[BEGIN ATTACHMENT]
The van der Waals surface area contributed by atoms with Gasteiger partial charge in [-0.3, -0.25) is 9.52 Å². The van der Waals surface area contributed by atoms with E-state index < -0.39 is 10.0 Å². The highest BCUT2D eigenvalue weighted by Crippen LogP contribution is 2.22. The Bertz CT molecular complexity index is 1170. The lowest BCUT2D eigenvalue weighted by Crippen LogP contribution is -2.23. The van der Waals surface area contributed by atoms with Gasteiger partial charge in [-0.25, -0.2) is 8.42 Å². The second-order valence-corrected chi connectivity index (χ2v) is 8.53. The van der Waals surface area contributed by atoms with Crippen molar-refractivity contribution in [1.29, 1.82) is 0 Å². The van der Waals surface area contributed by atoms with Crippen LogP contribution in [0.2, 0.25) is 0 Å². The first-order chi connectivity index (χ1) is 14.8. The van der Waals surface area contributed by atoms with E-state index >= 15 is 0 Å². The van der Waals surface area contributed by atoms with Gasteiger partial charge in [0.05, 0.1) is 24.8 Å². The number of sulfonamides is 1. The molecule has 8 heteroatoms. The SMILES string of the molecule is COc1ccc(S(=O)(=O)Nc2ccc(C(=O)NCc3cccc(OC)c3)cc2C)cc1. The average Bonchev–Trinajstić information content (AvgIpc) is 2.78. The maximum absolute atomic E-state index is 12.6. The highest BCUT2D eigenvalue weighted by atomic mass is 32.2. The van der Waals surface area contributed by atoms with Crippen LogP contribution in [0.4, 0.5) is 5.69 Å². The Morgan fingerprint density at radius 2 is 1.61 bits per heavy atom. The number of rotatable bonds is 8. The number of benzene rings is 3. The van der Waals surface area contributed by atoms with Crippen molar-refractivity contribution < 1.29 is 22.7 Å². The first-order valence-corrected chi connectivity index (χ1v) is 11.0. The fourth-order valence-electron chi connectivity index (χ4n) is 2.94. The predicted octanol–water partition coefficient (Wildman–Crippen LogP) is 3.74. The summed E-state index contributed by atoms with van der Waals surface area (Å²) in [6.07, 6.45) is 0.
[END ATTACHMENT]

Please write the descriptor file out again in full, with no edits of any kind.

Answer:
The van der Waals surface area contributed by atoms with Gasteiger partial charge in [-0.3, -0.25) is 9.52 Å². The van der Waals surface area contributed by atoms with E-state index < -0.39 is 10.0 Å². The highest BCUT2D eigenvalue weighted by Crippen LogP contribution is 2.22. The Bertz CT molecular complexity index is 1170. The lowest BCUT2D eigenvalue weighted by Crippen LogP contribution is -2.23. The van der Waals surface area contributed by atoms with Gasteiger partial charge in [-0.25, -0.2) is 8.42 Å². The second-order valence-corrected chi connectivity index (χ2v) is 8.53. The van der Waals surface area contributed by atoms with Crippen molar-refractivity contribution in [1.29, 1.82) is 0 Å². The van der Waals surface area contributed by atoms with Crippen LogP contribution in [0.2, 0.25) is 0 Å². The first-order chi connectivity index (χ1) is 14.8. The van der Waals surface area contributed by atoms with E-state index >= 15 is 0 Å². The van der Waals surface area contributed by atoms with Gasteiger partial charge in [0.05, 0.1) is 24.8 Å². The number of sulfonamides is 1. The molecule has 8 heteroatoms. The SMILES string of the molecule is COc1ccc(S(=O)(=O)Nc2ccc(C(=O)NCc3cccc(OC)c3)cc2C)cc1. The average Bonchev–Trinajstić information content (AvgIpc) is 2.78. The maximum absolute atomic E-state index is 12.6. The highest BCUT2D eigenvalue weighted by atomic mass is 32.2. The van der Waals surface area contributed by atoms with Crippen LogP contribution in [0.4, 0.5) is 5.69 Å². The Morgan fingerprint density at radius 2 is 1.61 bits per heavy atom. The number of rotatable bonds is 8. The number of benzene rings is 3. The van der Waals surface area contributed by atoms with Crippen molar-refractivity contribution < 1.29 is 22.7 Å². The first-order valence-corrected chi connectivity index (χ1v) is 11.0. The fourth-order valence-electron chi connectivity index (χ4n) is 2.94. The predicted octanol–water partition coefficient (Wildman–Crippen LogP) is 3.74. The summed E-state index contributed by atoms with van der Waals surface area (Å²) in [6.07, 6.45) is 0.